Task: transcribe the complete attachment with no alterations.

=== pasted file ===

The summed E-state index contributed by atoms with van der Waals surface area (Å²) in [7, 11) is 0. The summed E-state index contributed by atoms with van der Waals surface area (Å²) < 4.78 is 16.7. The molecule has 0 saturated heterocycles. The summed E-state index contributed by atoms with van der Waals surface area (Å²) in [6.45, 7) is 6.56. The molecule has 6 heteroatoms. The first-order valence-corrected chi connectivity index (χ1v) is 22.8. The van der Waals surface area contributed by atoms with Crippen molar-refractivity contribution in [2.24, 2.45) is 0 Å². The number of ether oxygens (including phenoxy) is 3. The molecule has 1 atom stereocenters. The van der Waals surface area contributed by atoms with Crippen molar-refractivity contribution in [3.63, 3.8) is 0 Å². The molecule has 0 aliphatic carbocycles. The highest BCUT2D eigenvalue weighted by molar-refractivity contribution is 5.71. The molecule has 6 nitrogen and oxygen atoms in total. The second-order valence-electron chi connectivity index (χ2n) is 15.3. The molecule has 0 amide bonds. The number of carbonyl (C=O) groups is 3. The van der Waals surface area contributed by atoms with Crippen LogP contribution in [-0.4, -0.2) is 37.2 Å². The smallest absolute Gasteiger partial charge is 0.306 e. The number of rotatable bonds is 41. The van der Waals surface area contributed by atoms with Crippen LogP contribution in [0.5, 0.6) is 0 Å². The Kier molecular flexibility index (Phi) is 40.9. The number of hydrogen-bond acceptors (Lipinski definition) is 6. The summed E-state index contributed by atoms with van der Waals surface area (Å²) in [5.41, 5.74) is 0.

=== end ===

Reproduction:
The summed E-state index contributed by atoms with van der Waals surface area (Å²) in [7, 11) is 0. The summed E-state index contributed by atoms with van der Waals surface area (Å²) < 4.78 is 16.7. The molecule has 0 saturated heterocycles. The summed E-state index contributed by atoms with van der Waals surface area (Å²) in [6.45, 7) is 6.56. The molecule has 6 heteroatoms. The first-order valence-corrected chi connectivity index (χ1v) is 22.8. The van der Waals surface area contributed by atoms with Crippen molar-refractivity contribution in [2.24, 2.45) is 0 Å². The number of ether oxygens (including phenoxy) is 3. The molecule has 1 atom stereocenters. The van der Waals surface area contributed by atoms with Crippen molar-refractivity contribution in [3.63, 3.8) is 0 Å². The molecule has 0 aliphatic carbocycles. The highest BCUT2D eigenvalue weighted by molar-refractivity contribution is 5.71. The molecule has 6 nitrogen and oxygen atoms in total. The second-order valence-electron chi connectivity index (χ2n) is 15.3. The molecule has 0 amide bonds. The number of carbonyl (C=O) groups is 3. The van der Waals surface area contributed by atoms with Crippen LogP contribution in [-0.4, -0.2) is 37.2 Å². The smallest absolute Gasteiger partial charge is 0.306 e. The number of rotatable bonds is 41. The van der Waals surface area contributed by atoms with Crippen LogP contribution in [0.5, 0.6) is 0 Å². The Kier molecular flexibility index (Phi) is 40.9. The number of hydrogen-bond acceptors (Lipinski definition) is 6. The summed E-state index contributed by atoms with van der Waals surface area (Å²) in [5.41, 5.74) is 0.